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Short takes for July 27

July 27, 2012
Marshall Independent

Sound bites on tragic events not always necessary

THUMBS DOWN: This goes out to all public figures, especially politicians. Please don't think you have to make a statement about the Colorado theater shooting just because people know who you are and it's the right thing to say. It's not necessary. It's one thing for the president or elected officials from Colorado to speak out, but we don't need politicians from other states or professional athletes chiming in all the time. Plus, it can backfire. Former Arizona state Sen. Russell Pearce wound up putting his foot in his mouth after posting a knee-jerk reaction to the shooting on Facebook, writing that lives were lost because nobody acted to stop the shooting. He later apologized. For politicians who can't help but give their two cents, we hope they choose their words a lot more carefully. Better yet, just avoid doing it altogether.

Keeping time in Minneota

THUMBS UP: It's not just a clock in Minneota, it's a symbol of history. The Minneota Mascot reported this week that fundraising efforts to rebuild the clock have nearly reached $10,000, and it will soon be returned to its place at the corner of 1st and Jefferson streets in downtown Minneota. The clock had been replaced by a digital version, which is fine, but it's nice to see a community come together to hold onto a piece of its history.

FEMA?lets Minnesota down

THUMBS DOWN: Saying the damage to dwellings from June flooding wasn't severe enough to warrant individual assistance under major disaster declaration, FEMA on Wednesday denied Gov. Mark Dayton's request for such assistance for areas of northeast Minnesota. Dayton got the ball rolling later Wednesday to appeal the decision, but it's pretty sad the feds aren't coming through for an area that was so ravaged by flooding. Dayton did secure a major federal disaster declaration for 13 Minnesota counties and three tribal nations following the severe storms and flooding after preliminary damage assessments revealed more than $108 million in costs and damages to public infrastructure in Aitkin, Carlton, Cook, Crow Wing, Dakota, Goodhue, Kandiyohi, Lake, Meeker, Pine, Rice, Sibley and St. Louis counties as well as the Fond du Lac Tribal Nation, the Mille Lacs Band of Ojibwe and the Grand Portage Tribal Nation. If the appeal doesn't fly, you can bet there will be a special session called in the coming weeks to get something done for these people. Let's hope, for the sake of the residents of counties hit by flooding, that any pursuit of an alternative source of help, if the appeal falls through, turns out better. Let's also hope our elected officials remember the purpose of a potential special session and keep other political issues in their pockets until January.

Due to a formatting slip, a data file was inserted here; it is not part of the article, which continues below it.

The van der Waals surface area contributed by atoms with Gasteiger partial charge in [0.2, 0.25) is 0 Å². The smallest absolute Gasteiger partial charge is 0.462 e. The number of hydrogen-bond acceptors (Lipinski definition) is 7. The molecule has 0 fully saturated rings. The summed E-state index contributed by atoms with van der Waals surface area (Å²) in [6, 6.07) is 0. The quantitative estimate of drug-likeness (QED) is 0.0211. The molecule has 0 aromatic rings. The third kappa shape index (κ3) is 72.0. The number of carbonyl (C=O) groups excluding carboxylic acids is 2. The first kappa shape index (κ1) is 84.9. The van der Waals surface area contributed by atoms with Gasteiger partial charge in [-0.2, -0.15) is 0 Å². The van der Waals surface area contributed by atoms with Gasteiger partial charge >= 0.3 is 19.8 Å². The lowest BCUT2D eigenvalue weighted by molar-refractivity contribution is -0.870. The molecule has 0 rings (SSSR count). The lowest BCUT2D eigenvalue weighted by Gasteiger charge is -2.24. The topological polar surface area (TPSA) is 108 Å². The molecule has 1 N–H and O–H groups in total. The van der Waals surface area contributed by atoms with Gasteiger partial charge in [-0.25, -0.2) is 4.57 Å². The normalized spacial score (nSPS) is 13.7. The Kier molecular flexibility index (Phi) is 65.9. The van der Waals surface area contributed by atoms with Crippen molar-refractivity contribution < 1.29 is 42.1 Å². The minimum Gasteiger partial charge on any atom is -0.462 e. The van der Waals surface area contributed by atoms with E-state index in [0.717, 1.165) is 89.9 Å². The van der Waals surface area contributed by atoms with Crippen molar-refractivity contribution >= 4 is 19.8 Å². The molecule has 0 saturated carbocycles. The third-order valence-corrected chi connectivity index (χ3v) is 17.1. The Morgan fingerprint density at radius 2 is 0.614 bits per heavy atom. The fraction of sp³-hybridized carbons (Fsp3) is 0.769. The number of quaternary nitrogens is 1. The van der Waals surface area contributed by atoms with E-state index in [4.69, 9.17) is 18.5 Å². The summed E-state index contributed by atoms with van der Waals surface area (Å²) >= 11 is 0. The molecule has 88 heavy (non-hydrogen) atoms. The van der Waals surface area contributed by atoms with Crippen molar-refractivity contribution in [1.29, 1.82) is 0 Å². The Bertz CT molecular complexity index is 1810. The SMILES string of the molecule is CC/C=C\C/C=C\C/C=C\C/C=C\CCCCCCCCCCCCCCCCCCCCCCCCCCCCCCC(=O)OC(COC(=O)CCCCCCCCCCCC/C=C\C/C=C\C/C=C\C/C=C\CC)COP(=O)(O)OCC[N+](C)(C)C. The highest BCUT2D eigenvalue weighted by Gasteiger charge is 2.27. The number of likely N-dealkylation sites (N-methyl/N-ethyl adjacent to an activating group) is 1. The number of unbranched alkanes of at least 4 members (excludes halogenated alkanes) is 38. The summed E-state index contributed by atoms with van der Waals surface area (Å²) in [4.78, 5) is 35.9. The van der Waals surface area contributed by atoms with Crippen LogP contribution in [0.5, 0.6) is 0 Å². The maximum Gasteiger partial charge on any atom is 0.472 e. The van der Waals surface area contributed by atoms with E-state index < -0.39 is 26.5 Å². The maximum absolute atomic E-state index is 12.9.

Assault weapons

THUMBS DOWN: We're not against the Second Amendment of the right to keep and bear arms, but something clearly needs to be done in this country when it comes to attaining assault rifles like the ones used in the Aurora, Colo., theater shooting last week. Unfortunately, it's become far too easy to purchase these weapons, whether it's in person in gun shops or online, and unless our nation's next leader, whether it's Barack Obama or Mitt Romney, does more than pledge to get assault rifles off our streets, incidents like those in Colorado will happen again. Want to buy an assault rifle? Just Google it and go from there. That's pathetic. There's a difference between buying guns for hunting or protection purposes and buying rapid-fire weapons that, as Obama said this week, belong only on the battlegrounds of war and "in the hands of soldiers." Our next president needs to make reinstating the federal ban on assault rifles one of his top priorities next year. Making honest efforts to promote legislation that will make it more difficult for people to possess assault rifles won't guarantee mass shootings will cease, but not changing laws doesn't make sense, either. Do politicians need yet another tragic shooting to occur to get the message? Whether you're a guns-kill-people person or a people-kill-people person, there's no arguing that this country can do more to rid the streets of guns that kill lots of people in the blink of an eye (or, if you prefer, guns that allow people to kill lots of people in the blink of an eye).



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